However, when it dries out so much that it becomes brittle, it is more prone to tearing during twisting movements.
The meniscus is very tightly bound down – meaning it doesn’t have much room for manoeuvre when the knee twists.
When your knee twists, often the meniscus takes the brunt of the twist and can develop tears, which are extremely painful and can cause the knee to feel like it wants to “lock” or “give way”.
So the meniscus may well be the thing that was damaged when you twisted your knee!
Is There Likely to Be Swelling?
Often, a twisted knee can lead to an injury WITHOUT any swelling. This is often a sign of a meniscal tear.
It is possible to have a meniscal injury with or without swelling, but the swelling is usually subtle if present at all.
If there is significant swelling that hasn’t subsided within a few days, it could be the sign of a different problem. Contact your local healthcare professional.
Knee Pain When Twisting
Sometimes, a meniscal injury starts SLOWLY, rather than as a result of a specific twist or injury.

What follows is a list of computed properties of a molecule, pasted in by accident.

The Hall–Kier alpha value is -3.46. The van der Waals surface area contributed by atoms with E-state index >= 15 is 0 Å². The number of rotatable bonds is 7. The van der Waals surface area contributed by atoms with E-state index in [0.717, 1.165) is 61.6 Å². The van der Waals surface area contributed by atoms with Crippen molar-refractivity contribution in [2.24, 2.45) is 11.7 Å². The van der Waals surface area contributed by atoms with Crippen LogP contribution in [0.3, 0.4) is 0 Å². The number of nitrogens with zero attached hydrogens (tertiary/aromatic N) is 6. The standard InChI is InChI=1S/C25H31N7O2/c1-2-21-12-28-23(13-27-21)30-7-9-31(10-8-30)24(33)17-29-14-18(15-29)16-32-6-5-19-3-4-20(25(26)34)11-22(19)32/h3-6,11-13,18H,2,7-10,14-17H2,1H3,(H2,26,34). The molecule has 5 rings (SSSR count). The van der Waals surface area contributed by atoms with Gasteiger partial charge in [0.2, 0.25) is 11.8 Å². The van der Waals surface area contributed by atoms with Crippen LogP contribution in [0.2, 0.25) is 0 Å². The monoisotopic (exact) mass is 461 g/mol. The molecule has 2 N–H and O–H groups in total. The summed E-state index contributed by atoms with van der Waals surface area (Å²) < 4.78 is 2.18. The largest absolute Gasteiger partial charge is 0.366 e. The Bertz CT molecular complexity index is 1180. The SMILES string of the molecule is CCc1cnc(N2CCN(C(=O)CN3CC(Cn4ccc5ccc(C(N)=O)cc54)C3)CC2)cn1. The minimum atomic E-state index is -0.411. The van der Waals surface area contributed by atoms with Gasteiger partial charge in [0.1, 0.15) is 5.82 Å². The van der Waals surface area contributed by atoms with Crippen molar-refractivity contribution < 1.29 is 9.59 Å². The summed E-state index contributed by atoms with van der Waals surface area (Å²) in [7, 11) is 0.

This is called a “degenerative meniscal tear” – and may be the reason why you are suffering from knee pain when twisting. In fact, knee pain when twisting is the most common sign of this problem.
The most common area for a meniscal problem to produce pain is on the inside of the knee.
To check if it is likely that you are suffering from a meniscal tear from a twisted knee, you can try the following test from one of my latest videos:
One of the main questions we get asked when it comes to a twisted knee goes something like this:
“It’s been 2 months now, why isn’t my knee better?”
Well, the reason for this is that the meniscus sits deep within the knee joint, where there isn’t a very good blood supply. In order for healing to take place, you need a good blood supply; where we don’t have this, repair becomes difficult.